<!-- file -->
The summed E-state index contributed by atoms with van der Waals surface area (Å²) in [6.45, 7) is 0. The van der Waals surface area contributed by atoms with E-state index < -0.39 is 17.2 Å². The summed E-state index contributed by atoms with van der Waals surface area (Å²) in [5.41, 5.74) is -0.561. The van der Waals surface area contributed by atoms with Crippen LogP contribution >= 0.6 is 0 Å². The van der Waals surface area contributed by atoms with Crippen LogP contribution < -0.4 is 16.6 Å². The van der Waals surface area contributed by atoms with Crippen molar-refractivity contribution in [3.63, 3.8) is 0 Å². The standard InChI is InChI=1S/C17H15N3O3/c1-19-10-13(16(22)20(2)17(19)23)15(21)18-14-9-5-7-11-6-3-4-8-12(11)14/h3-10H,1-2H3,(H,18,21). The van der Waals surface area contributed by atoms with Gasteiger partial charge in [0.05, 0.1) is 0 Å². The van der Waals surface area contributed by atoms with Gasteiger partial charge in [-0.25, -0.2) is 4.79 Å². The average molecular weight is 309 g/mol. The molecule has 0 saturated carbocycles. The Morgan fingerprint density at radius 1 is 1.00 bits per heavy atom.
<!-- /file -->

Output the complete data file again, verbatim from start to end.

The summed E-state index contributed by atoms with van der Waals surface area (Å²) in [6.45, 7) is 0. The van der Waals surface area contributed by atoms with E-state index < -0.39 is 17.2 Å². The summed E-state index contributed by atoms with van der Waals surface area (Å²) in [5.41, 5.74) is -0.561. The van der Waals surface area contributed by atoms with Crippen LogP contribution >= 0.6 is 0 Å². The van der Waals surface area contributed by atoms with Crippen LogP contribution < -0.4 is 16.6 Å². The van der Waals surface area contributed by atoms with Crippen molar-refractivity contribution in [3.63, 3.8) is 0 Å². The standard InChI is InChI=1S/C17H15N3O3/c1-19-10-13(16(22)20(2)17(19)23)15(21)18-14-9-5-7-11-6-3-4-8-12(11)14/h3-10H,1-2H3,(H,18,21). The van der Waals surface area contributed by atoms with Gasteiger partial charge in [0.05, 0.1) is 0 Å². The van der Waals surface area contributed by atoms with Gasteiger partial charge in [-0.25, -0.2) is 4.79 Å². The average molecular weight is 309 g/mol. The molecule has 0 saturated carbocycles. The Morgan fingerprint density at radius 1 is 1.00 bits per heavy atom.